Wednesday, December 9, 2009

From The Book of Juv

Virgil Brawley
Bottle Tree
Circle J Records

Put on your rubber boots because Virgil Brawley's gonna drag us deep into the Mississippi Delta mud with his first solo release, Bottle Tree, and prepare for a soulful and spiritual trip with each step. Most of Brawley's musical output has been with his band, The Juvenators, and those who have followed the ol' blog here know of my history with them and just might have read my review of Mojo Burning. This release is for the most part an acoustic outing featuring the fine blues writing, singing, and guitar playing of Brawley, with additional instrumentation sprinkled among the eleven songs here (eight originals).

As he has on his three Juvenator discs, Brawley writes lyrics which have deep roots in personal experience and observation, and they always have a solid story line. Mojo Burning recounted a fire that took out all of his musical equipment and prized possessions and the Juvenators served it up on a blues dirged platter. On Bottle Tree, Brawley's reflections on life include painting his white house blue, searching for solid ground, looking for Little Susie, and thanking his cat for allowing him to share her home with him.

Along the way, he gets real spiritual a time or two, such as with his take on the biblical story of St. Peter in Fish Tales, that includes some nice acoustic finger picking from Steve Chester in support (he chimes in on couple of other tunes as well). Brawley's vocals have always had a world weary quality that fits the blues so well, and when that ol' spirit is moving him, then the mud gets deep. Walking Through Eden and Lightnin' Hopkins' Needed Time keeps that old time religion rolling with the former employing some sweet slide from Chis Gill's National Triolian Resophonic guitar and some slick sliding way deep in the well from Brawley's Dobro on the latter. The first is a ghostly, dreamy search for redemption and the second a shout out to Jesus to let him know that his time is needed--now.

Brawley proves that he can slip and slide on the strings pretty darn good on quite a few cuts on Bottle Tree, including on the title cut which is about spirits of a couple of different types. Seems that a bottle tree's creative purpose is to ward off evil spirits, so he adds a few of his own bottles after draining off the spirits and hopes that those dead soldiers don't become the death of him. Tyler Bridge and Ted Gainey's bass and drums add to the atmosphere here and on other tunes as well. Brawley's slide keeps Tampa Red's (who was no slouch on slide) traditional Delta Woman Blues, well, traditional and puts a light pin on Sweet Josephine, which never explicitly states that it's about a cat, but it sure sounds like a few that I have known. Hell, Virgil might have a monkey for all I know. Regardless, though, it is a tale well told.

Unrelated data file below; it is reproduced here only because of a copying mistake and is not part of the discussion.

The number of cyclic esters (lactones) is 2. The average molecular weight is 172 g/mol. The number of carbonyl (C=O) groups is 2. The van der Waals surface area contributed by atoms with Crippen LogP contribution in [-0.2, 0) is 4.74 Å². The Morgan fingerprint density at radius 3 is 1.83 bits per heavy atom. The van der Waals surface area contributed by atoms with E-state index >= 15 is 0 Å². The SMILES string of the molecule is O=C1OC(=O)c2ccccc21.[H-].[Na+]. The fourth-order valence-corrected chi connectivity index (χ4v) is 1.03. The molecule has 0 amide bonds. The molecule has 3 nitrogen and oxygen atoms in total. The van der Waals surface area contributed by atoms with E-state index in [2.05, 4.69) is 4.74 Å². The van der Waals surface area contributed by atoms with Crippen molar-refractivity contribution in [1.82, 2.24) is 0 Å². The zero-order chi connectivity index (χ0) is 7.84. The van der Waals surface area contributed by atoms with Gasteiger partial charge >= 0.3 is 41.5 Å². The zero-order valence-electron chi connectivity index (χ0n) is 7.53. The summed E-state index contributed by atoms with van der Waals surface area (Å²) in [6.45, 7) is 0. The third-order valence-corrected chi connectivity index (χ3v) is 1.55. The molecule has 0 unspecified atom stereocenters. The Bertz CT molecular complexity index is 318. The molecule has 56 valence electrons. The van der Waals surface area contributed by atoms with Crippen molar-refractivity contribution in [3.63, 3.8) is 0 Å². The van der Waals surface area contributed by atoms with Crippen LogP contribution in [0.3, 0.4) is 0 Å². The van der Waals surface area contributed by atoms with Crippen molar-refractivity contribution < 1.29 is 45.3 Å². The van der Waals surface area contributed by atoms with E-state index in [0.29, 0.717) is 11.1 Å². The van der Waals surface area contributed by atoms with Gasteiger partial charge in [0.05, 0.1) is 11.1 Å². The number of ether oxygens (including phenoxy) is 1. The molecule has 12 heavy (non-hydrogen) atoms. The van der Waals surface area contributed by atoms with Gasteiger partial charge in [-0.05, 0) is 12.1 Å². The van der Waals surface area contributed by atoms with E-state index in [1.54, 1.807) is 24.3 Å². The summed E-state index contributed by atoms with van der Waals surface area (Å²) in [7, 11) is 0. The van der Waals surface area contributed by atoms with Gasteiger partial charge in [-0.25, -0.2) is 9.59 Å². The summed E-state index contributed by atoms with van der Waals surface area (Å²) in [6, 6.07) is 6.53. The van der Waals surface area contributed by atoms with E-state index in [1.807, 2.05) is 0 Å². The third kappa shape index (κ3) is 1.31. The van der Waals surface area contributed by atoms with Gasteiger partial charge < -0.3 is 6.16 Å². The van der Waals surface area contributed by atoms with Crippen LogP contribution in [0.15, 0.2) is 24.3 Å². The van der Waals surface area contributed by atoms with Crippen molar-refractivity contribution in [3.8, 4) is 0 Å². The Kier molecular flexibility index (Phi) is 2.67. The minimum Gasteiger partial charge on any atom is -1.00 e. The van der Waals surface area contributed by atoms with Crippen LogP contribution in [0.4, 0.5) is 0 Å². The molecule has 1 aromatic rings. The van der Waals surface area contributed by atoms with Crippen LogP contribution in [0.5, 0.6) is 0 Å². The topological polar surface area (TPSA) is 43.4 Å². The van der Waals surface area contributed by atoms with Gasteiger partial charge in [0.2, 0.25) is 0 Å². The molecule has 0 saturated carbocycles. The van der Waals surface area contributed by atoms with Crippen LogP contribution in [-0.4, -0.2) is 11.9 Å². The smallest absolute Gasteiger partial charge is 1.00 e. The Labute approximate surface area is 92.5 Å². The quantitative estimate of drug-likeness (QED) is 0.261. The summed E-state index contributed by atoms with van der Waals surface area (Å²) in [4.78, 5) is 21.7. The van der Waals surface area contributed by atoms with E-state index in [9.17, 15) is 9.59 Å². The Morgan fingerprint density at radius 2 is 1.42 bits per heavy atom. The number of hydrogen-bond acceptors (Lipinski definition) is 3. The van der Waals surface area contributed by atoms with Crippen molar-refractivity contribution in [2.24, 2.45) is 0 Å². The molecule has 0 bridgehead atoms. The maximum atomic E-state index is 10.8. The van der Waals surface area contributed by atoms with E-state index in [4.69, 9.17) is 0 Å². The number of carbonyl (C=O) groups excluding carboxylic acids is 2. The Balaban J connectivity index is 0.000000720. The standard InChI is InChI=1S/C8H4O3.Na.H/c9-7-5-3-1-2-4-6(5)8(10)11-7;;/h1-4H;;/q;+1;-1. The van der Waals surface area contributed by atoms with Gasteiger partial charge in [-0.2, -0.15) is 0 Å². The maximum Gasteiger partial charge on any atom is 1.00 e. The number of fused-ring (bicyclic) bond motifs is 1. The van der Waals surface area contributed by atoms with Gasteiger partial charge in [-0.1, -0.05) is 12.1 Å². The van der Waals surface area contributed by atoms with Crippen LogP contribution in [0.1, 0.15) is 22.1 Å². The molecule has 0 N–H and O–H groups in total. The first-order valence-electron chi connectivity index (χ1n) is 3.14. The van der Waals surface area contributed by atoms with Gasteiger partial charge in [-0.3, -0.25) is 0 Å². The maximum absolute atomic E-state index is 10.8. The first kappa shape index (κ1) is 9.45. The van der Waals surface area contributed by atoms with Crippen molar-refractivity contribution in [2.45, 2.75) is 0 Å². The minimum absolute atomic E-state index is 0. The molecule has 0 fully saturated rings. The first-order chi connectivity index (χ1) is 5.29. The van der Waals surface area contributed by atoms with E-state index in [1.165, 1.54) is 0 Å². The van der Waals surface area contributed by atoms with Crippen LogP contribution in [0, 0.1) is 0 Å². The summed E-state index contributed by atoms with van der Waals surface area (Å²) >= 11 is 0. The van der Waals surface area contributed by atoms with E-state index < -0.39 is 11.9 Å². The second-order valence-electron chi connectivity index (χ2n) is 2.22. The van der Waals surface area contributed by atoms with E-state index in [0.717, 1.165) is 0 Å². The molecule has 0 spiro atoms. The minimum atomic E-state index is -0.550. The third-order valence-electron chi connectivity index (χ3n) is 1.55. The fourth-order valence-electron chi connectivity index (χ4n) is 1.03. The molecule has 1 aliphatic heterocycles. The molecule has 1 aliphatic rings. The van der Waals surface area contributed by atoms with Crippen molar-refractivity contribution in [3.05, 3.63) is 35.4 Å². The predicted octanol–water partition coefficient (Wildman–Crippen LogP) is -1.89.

He keeps that light touch sliding on his lament of lost tradition on Eudora's Jitney. The tune has a country flavor to it, and Brawley channels John Prine's vocal timbre on this metaphor about growing a bit long in the tooth and watching the world change for the worse. The song is about the Jitney-Jungle grocery store chain that had its birth in Jackson, Mississippi and spread out across the South, until Winn-Dixie bought out most of them. Eudora Welty made frequent trips to Jitney #14 on Fortification street in the Belhaven distict of Jackson, and her writings made it as famous as she. It's a McDade's Market now, and as Brawley writes, it may still have #14 above the entrance, but it just.."ain't Eudora's Jitney anymore".

There is a touch of Brawley's electric guitar on White House Blue, about making his disatifaction obvious, to everyone who drives past, by getting out the ol' paint brush. Jimmy Jarrat shines when given the greenlight to throw down some nice piano licks, and he does the same on the only other electric blues affair, Solid Ground on which Brawley wonders if he'll ever find again. His minor key single string work is understated, but effective--the way it's supposed to be.

Bottle Tree has captured the essence of the Delta in the writing, singing, and picking of Virgil Brawley, so get those rubber boots out--or maybe some hip waders, because he's gonna take you deep out in it before its over. Look for his stuff here:
cdbaby and at The Juvenators cdbaby site.

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